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NLU Delhi backtracks from home proctored AILET, to go ‘risky’ physical CLAT route • SC declines to intervene in CLAT

Despite earlier heavy criticism of an offline approach, NLU Delhi seems to have now changed its mind about those risks

NLU Delhi goes for centre based remote proctored test
NLU Delhi goes for centre based remote proctored test

After initially criticising the Common Law Admission Test (CLAT) national law universities' approach of holding centre-based law school admissions tests as everything from not “patriotic” and carrying the “risk” of “mass infection” of candidates and their families, NLU Delhi has done an about turn and announced that it too would hold a centre-based physical test.

This follows more than a month of preparations for a home-proctored test, as conducted by the LSAT-India last week and by the Symbiosis group of law schools since the weekend, where reports of potential cheating surfaced, though a Symbiosis official vowed to identify any such instances.

As we had also reported, the AILET also now stands postponed.

According to an announcement on NLU Delhi’s website (see PDF below):

In view of the current situation of the pandemic Covid-19, as well as multiple requests received from the candidates, the AILET 2020 scheduled on August 18, 2020 has been postponed. The new date of the entrance Test will be notified shortly. At least 10 days’ prior notice will be given for the new date.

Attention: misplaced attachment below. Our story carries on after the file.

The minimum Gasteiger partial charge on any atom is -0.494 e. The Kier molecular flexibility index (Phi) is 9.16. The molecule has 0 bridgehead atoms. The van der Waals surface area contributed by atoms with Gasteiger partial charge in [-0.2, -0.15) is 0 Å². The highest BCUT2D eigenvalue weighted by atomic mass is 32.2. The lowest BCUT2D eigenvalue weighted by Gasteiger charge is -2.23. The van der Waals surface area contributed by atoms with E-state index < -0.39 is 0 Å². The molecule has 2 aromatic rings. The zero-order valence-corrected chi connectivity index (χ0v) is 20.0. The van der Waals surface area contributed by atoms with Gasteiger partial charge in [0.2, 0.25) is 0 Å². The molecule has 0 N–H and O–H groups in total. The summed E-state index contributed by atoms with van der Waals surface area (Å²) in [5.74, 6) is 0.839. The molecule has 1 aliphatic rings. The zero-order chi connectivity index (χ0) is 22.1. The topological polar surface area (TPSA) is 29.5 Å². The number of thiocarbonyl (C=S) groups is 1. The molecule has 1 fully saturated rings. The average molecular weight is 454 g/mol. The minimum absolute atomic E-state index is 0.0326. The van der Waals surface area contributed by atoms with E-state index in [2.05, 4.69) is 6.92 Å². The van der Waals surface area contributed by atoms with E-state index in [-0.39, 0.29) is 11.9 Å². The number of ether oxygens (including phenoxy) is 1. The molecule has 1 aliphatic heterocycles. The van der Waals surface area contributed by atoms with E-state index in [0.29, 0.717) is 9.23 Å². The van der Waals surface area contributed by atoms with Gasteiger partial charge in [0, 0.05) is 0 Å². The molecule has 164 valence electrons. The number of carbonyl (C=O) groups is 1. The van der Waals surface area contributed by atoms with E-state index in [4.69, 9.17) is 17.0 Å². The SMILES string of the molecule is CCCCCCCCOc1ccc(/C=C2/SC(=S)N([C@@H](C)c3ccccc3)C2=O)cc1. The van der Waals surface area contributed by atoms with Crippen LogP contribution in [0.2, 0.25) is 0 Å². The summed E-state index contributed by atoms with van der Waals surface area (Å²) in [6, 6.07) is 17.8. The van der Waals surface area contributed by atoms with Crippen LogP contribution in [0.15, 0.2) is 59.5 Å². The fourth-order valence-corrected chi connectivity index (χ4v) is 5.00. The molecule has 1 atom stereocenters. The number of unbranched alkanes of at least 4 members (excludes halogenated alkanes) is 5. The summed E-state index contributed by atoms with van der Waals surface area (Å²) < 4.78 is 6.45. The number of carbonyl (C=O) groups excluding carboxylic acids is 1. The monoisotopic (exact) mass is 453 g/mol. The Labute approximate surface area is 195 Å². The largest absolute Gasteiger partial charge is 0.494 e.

The NLU Delhi & NTA will come up with a fresh list of test centres across the country for the conduct of AILET 2020 as CENTRE BASED REMOTE PROCTORED TEST. The candidates will be provided with a choice of opting the test centre as per their convenience. The notification to this effect will be issued separately.

Further, the last date for submission of online application forms has also been extended upto August 10, 2020.

If both CLAT and AILET are now essentially going for an online test that will be held at physical test centres, and with the convenors for both being national law schools, AILET’s decision - especially in the midst of a deadly pandemic - does raise the question of why both should not be combined this year, rather than risking 50,000 or more CLAT takers and most likely a smaller subset of around 20,000 of those who will take the AILET, all travelling to test centres, twice in the latter case.

Then again, there is no absolute guarantee that the CLAT will happen as scheduled on 22 August either, with coronavirus infections continuing to climb at a rapid pace.

The Supreme Court, meanwhile, has declined to intervene in a Common Law Admission Test (CLAT) exam held online in test centres, according to multiple reports.

[documentcloud NLU Delhi postponed, to go offline

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